Brian Monsma, administrator of Hawarden Community Hospital, stands outside the facility, which has seen improvement in its financial condition within the past year but which still faces future challenges, as do many small, rural hospitals. (Photo by Hannah Wolfson)
...Brian Monsma, administrator of Hawarden Community Hospital, stands outside the facility, which has seen improvement in its financial condition within the past year but which still faces future challenges, as do many small, rural hospitals. (Photo by Hannah Wolfson)
"Right now we're relatively healthy," said Brian Monsma
, who runs Hawarden's hospital
."But understanding the volatility of health care, there's going to come a day when we're not again."
That's worrying to residents of this community of 2,500, who have been proud of their hospital since its founding in 1936.Many were born in the brick hospital on Eleventh Street; others have had family members rescued in the two-bed emergency room or recover in long-term care.
Young doctors trained on the latest technology don't want to take on a small hospital with older equipment, Monsma
says.The hospital is currently in talks with two candidates.
Meanwhile Sioux City's Mercy Health Network
, which is contracted by the town to manage the hospital, provides an emergency room doctor at a cost of up to $4,000 a weekend.A general surgeon visits every other week for scheduled procedures.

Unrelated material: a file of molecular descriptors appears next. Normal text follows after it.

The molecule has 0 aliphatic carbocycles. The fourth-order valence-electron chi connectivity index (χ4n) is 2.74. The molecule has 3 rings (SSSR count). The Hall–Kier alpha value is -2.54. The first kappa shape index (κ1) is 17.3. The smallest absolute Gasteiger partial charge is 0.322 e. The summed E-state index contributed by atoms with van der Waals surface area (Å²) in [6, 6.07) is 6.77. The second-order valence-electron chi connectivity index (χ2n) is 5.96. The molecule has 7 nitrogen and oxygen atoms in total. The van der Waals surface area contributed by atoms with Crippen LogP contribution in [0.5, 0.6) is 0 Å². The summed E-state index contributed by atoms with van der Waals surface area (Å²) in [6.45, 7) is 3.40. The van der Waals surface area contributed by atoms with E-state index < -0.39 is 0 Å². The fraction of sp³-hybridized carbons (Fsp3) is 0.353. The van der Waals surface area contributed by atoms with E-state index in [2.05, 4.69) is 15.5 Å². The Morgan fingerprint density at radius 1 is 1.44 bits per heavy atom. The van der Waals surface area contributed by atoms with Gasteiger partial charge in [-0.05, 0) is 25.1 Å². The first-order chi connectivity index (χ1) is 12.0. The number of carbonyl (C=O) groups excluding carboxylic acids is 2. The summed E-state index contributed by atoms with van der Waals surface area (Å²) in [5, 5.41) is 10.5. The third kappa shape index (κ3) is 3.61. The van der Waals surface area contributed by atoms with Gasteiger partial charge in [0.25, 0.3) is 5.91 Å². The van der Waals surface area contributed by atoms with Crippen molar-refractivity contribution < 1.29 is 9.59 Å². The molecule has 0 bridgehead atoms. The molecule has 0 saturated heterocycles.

Keeping nurses hasn't been easy, either.
Small hospitals are at a disadvantage when it comes to federal reimbursements for Medicare payments, Monsma
explains, because they lack the economy of scale of larger, urban systems.
That means that a blood test that might cost a big city hospital $4 could cost Hawarden
$7 because the hospital can't spread around the cost of an on-site lab and technicians.If Medicare's payout for the test is set at $4, then Hawarden
is out $3 every time.Add in the fact that Iowa has the highest percentage of population more than 85 in the country –- and thus a high proportion of Medicare recipients -– and country hospitals are in a tight squeeze.
In fiscal year 2000, Hawarden Community
racked up losses of $321,000; in fiscal year 2001, the hospital lost $535,000 and owed its creditors more than $1.3 million.That's despite an outpouring of support from the town, which provided $800,000 for a recent building expansion and funnels money from property and sales taxes to the hospital.
"That has been an immense help," Monsma
said."But we see it as a short-term solution."
Others may be more promising, Monsma
said, citing the hospital's new Wellness Center, which is open to residents for a fee, and physical therapy unit.Also promising, although still uncertain, are ongoing talks among the four Sioux County hospitals about possible cooperation or consolidation.
Meanwhile, employees say they'll do what they can to keep the emergency room open.At least then, they say, they can give a patient enough time to be flown to Sioux City or Sioux Falls.